Next came the Q & A portion of the meeting, which went on for almost three hours. Many questions/concerns were answered, and Howard Thiery and Suzanne Sack took turns answering and responding, depending whether the question was about education or capital questions. A sample of questions/concerns are listed below, with a summary of the responses:

  • the lack of a playground at HKMS (response was that it could be added if that is what parents wanted),
  • concerns about fourth graders riding buses with eighth graders (response was that they could have the K-5 students ride on the same buses, and drop off some students at the elementary schools and some students at HKMS),
  • would the fourth graders be able to take a foreign language (response was that it is unknown at this time)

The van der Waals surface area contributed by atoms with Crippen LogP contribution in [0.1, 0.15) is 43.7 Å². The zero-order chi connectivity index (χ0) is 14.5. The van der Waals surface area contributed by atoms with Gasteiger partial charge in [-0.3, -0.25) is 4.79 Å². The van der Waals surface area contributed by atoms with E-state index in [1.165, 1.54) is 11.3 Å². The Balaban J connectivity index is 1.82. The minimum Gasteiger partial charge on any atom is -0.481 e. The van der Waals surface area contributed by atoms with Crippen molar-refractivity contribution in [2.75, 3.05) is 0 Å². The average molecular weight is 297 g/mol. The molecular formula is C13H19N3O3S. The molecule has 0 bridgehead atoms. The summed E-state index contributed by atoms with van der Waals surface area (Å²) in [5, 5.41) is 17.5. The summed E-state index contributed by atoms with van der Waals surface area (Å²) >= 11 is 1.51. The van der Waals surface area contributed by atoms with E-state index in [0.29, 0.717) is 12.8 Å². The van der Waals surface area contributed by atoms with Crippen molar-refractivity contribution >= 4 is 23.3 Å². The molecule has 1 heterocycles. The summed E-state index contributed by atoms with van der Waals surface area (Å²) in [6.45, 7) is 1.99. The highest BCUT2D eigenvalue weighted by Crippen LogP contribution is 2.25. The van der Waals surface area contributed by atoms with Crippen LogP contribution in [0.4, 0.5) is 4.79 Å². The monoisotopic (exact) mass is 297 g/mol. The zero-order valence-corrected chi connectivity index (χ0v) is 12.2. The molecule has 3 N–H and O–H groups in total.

• why was HES the school chosen to close (HES is much older – almost 100 years old, and smaller, and because it is in the center of town, it is more likely to be sellable; Burr has its own air handlers, central A/C, built in the ’70s)
  • where will the preschool be located that is currently located at Burr? (that hasn’t been decided yet, but we will continue to have one)
  • what is the budget savings? (approximately $1 million in a $42 million budget)
  • someone suggested we split the district into the two towns, and Killingworth could have KES and HKMS, and Haddam could have HES, BES, and HKHS (response was that the communities would have to decide that, not the school district)
  • would there be separate entrances for the two levels at the HKMS campus? (response was there could be)
  • what would the lunchtimes be? (response was that level hasn’t been determined yet)